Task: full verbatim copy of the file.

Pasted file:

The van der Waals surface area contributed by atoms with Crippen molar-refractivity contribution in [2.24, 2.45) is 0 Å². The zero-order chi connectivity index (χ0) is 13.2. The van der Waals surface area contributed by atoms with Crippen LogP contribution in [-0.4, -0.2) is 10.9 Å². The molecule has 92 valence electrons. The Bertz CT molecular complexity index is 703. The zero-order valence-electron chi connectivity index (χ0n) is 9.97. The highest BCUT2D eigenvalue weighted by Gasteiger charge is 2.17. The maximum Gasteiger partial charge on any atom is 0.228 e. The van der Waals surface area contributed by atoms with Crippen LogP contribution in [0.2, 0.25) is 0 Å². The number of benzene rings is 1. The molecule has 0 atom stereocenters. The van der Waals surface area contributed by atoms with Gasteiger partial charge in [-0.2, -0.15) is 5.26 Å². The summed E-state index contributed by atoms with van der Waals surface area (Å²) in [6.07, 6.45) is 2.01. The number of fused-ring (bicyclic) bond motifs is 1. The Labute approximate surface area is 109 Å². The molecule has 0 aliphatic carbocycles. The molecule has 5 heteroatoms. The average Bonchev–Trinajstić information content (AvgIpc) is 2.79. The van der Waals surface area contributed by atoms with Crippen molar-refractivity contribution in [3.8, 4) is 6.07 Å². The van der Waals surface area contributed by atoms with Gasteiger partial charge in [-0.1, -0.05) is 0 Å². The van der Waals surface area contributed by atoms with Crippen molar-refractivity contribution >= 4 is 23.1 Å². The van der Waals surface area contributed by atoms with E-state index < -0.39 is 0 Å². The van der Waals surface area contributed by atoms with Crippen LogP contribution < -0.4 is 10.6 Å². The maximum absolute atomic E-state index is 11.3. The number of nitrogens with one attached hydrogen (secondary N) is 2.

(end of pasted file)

The van der Waals surface area contributed by atoms with Crippen molar-refractivity contribution in [2.24, 2.45) is 0 Å². The zero-order chi connectivity index (χ0) is 13.2. The van der Waals surface area contributed by atoms with Crippen LogP contribution in [-0.4, -0.2) is 10.9 Å². The molecule has 92 valence electrons. The Bertz CT molecular complexity index is 703. The zero-order valence-electron chi connectivity index (χ0n) is 9.97. The highest BCUT2D eigenvalue weighted by Gasteiger charge is 2.17. The maximum Gasteiger partial charge on any atom is 0.228 e. The van der Waals surface area contributed by atoms with Crippen LogP contribution in [0.2, 0.25) is 0 Å². The number of benzene rings is 1. The molecule has 0 atom stereocenters. The van der Waals surface area contributed by atoms with Gasteiger partial charge in [-0.2, -0.15) is 5.26 Å². The summed E-state index contributed by atoms with van der Waals surface area (Å²) in [6.07, 6.45) is 2.01. The number of fused-ring (bicyclic) bond motifs is 1. The Labute approximate surface area is 109 Å². The molecule has 0 aliphatic carbocycles. The molecule has 5 heteroatoms. The average Bonchev–Trinajstić information content (AvgIpc) is 2.79. The van der Waals surface area contributed by atoms with Crippen molar-refractivity contribution in [3.8, 4) is 6.07 Å². The van der Waals surface area contributed by atoms with Gasteiger partial charge in [-0.1, -0.05) is 0 Å². The van der Waals surface area contributed by atoms with Crippen molar-refractivity contribution >= 4 is 23.1 Å². The van der Waals surface area contributed by atoms with E-state index < -0.39 is 0 Å². The van der Waals surface area contributed by atoms with Crippen LogP contribution < -0.4 is 10.6 Å². The maximum absolute atomic E-state index is 11.3. The number of nitrogens with one attached hydrogen (secondary N) is 2.